• Finally, DON’T wrap mushrooms in a paper bag, as many other sources suggest. It turns the fungi spongy and wrinkly. My experience thought me that this is a terrible advice.

We normally all the mushrooms we won’t be eating in the next 3 days (I will sautée them as a side dish or for mushroom swiss burgers or for other beef and mushroom meals). It’s a quick and easy process and preserves both the dehydrated mushroom and . But I have another great way to preserve mushrooms – I freeze them!

How to Freeze Mushrooms With Mom With A Prep

You can freeze a variety of mushrooms in their raw state, but I don’t really like the end product as well as I like it when I do this variety. We save the fancier mushrooms for using fresh and raw or rehydrated for meals but will freeze the button mushrooms a lot for inclusion into dishes like spaghetti sauces, stews, etc.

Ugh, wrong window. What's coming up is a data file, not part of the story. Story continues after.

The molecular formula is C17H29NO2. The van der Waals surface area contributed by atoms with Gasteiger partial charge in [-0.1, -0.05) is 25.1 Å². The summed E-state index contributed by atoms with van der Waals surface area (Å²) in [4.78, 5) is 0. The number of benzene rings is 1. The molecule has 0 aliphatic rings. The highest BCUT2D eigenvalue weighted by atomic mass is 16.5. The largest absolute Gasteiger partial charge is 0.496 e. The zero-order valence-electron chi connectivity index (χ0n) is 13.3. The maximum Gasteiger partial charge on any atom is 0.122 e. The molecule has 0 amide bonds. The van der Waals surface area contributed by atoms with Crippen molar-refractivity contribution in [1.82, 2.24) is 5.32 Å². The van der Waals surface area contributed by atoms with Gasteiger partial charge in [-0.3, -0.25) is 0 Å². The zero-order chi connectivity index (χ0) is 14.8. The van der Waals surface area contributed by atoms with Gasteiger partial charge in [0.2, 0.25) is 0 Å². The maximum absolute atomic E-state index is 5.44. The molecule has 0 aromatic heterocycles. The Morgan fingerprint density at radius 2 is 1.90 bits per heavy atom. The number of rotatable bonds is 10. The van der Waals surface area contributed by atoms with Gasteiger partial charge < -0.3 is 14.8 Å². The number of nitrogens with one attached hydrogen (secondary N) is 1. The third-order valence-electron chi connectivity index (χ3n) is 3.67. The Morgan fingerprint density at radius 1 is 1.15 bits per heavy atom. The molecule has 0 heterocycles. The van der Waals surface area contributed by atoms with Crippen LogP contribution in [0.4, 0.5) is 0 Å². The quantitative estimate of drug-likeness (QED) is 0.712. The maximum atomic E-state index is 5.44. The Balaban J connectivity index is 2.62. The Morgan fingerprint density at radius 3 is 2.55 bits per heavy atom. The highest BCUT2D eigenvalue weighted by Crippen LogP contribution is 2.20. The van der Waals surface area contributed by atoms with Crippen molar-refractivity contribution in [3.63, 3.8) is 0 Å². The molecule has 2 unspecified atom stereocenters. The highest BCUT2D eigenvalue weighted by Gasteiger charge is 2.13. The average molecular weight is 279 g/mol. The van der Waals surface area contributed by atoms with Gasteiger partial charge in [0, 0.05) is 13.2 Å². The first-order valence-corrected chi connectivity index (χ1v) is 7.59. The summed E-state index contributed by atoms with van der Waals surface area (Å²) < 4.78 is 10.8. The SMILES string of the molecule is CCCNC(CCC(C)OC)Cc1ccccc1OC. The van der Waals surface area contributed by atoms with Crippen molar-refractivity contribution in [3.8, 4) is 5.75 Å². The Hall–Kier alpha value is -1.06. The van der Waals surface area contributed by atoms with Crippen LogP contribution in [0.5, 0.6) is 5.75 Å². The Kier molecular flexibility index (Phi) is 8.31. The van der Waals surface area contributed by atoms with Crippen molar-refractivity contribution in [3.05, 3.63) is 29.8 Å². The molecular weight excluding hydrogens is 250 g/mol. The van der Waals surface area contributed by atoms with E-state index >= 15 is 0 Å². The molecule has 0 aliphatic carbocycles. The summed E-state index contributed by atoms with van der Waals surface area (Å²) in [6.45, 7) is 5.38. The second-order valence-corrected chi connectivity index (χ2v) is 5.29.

Clean the Mushrooms

Rinse under water and allow to dry in the open air on a tea towel. YES, you can do it. Alton Brown proved it through an experiment on his show Good Eats that mushrooms only absorb a negligible amount of moisture in this process, which is so much faster than the next. The only issue is your dehydrated and frozen mushrooms will be a little browner as an end product, but it doesn’t affect their flavor at all.

Brush off with either a towel or a mushroom brush.

Slice the Mushrooms

You’ll need to slice your mushrooms in a uniform size if you can, and about 1/4″ will do.

I have played around with using an egg slicer to slice my mushrooms, but as you’ll see, because our mushrooms were just a tad less than perfectly firm, it killed my original egg slicer because I was a little too hard on the first slice.

slice mushrooms

So I had to go out and buy a new egg slicer to replace it.